Basic Design Thinking tools - Personas, Journey Maps and Stakeholder Maps
Updated: Oct 24, 2019
Design Thinking is all about understanding the user. Users may be our external customers, employees or even society members. Design Thinking tools enable us to understand who these people are through personas, how they experience our service through journey maps, and who else plays a role in the experience through stakeholder mapping.
Journey Maps, Personas and Stakeholder Maps are three brilliant tools which help us understand and visualise user experience. Just like tools in a tool box, there are multiple uses to each tool. It’s the same as using a screwdriver to put up that picture on the wall you have been procrastinating to do for so long, and then using the same screwdriver to open up a bottle of beer and enjoy the masterpiece.
Let’s have a look at each tool.
When you look at a finished Persona Sheet, you will see a person with identity, character and demographics. But this Persona is not just any haphazard person.
In a persona building workshop, we gather all that we know about typical users, and draw up an archetype of those characteristics. We get an energised conversation going around who our users are as people. Both statistical data as well as front facing employees, are very valuable in this exercise. At the end of the workshop we end up with a Persona, or a small number of Personas, whom everyone can identify with.
The Persona document will embody a typical user, and by the end of the workshop they will have a name as well. Take a moment to look at Sandy's Persona Sheet. It is much easier, and more personalised, to create a product for Sandy, than it is to create a product for users aged between 35 and 45, medium income bracket, and having an average spend of €x.
The concept behind a Journey Map, is charting the different stages behind the experience that a user has. It also takes into consideration various factors in each step. These factors can include storyboards, descriptions of the experience, emotions, engagement, and involvement from different people within the organisation, to name a few. A Journey Map has many uses, and it can be adapted to chart from an individual interaction to the full user lifecycle.
There is a lot of value in going through the exercise of charting a Journey Map since it:
Allows you to think in detail what lies beneath each experience
Identifies what are the different stages of the journey
Pinpoints where are the moments of truth
Clarifies how long this journey takes and whether all steps are necessary
Visualises journeys for new products, and highlights actions that need to be taken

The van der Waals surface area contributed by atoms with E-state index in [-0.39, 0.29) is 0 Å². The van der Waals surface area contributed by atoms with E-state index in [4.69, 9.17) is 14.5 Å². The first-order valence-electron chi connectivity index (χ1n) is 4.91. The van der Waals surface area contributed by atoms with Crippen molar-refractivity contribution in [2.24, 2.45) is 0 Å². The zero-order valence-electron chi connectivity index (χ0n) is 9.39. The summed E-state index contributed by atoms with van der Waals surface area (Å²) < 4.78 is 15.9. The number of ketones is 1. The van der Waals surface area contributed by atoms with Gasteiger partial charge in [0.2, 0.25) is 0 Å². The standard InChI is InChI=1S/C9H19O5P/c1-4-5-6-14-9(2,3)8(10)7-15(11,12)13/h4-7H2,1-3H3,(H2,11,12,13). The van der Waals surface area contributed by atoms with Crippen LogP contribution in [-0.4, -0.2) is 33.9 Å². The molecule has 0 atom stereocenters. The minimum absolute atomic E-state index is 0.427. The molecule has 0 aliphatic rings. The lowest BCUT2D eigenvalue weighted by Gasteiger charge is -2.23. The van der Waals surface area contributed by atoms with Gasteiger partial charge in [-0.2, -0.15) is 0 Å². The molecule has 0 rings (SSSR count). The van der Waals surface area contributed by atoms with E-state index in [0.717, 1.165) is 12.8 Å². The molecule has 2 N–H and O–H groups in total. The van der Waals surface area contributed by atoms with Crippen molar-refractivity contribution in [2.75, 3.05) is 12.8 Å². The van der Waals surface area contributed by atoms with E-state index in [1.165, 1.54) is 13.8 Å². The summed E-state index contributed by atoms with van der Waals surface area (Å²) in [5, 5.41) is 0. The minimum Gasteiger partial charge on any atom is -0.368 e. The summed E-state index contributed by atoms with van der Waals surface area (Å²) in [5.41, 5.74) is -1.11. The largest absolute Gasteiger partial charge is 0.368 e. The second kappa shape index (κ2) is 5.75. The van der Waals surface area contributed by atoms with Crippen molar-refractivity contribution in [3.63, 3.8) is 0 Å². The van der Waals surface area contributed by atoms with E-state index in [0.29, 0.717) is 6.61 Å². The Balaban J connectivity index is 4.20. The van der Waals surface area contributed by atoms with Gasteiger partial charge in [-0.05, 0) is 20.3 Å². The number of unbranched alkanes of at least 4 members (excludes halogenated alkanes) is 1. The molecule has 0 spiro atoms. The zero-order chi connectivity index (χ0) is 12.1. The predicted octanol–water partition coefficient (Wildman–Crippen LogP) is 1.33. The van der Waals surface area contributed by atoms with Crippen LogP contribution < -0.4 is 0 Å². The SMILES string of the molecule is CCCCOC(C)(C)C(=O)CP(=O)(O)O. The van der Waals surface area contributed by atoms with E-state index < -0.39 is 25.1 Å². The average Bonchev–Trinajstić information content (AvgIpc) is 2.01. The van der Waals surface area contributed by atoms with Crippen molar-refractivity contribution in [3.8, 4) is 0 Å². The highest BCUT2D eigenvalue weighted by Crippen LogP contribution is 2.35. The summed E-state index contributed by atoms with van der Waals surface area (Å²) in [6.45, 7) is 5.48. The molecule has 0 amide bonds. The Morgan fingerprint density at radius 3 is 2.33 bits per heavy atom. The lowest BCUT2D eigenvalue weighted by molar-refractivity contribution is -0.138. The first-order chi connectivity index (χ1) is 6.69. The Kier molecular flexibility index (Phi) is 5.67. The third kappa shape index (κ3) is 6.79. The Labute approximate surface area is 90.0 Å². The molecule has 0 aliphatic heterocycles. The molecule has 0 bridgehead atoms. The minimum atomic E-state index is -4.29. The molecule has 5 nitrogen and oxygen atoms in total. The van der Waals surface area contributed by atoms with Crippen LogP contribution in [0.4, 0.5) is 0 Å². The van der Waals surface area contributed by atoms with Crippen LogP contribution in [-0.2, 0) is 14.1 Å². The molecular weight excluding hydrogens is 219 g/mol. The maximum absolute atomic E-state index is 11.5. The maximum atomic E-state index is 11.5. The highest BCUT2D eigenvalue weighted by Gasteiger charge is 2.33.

In the end, a Journey Map gives you visibility of the stages which a user goes through. If you think you already know it all…I have been there. Try it out just once, and see the wealth of information you manage to get out of it. Believe me, it is an aha moment when you see it all depicted in front of you with all the pain points and the silly extra steps you are torturing yourself with.
When we attempt to understand our user's experience, we often realise that neither the user is alone, nor are we alone in an organisation. The Stakeholder Map is a tool that helps us understand the ecosystem behind a user. It enables us to think, and ask some pertinent questions like: Who else is our user dealing with? Who are the closest stakeholders and who are the ones with least impact? What is the type of relationship that exists between our user, and each of their stakeholders?
The map itself is a chart made up of concentric circles starting with the closest and most affecting stakeholders in the middle, and branching out to the less important ones at the outer circle. It gives us the visibility we need, to understand whether there are other stakeholders whom we need to keep in mind when designing a holistic solution for our user.
Wrapping It Up
When it comes to drawing up these tools, in their very basic form, each of these can be a couple of markers on a whiteboard. Upping it up a notch, spreadsheets and regular software can be used for creating and sharing these documents. If on the other hand you can afford investing a bit of money and want something that is online, easy to use, professional and holds a repository of all your documents, software such as Smaply work magic.
Reach out if you would like to know more about implementing these tools in your organisation.
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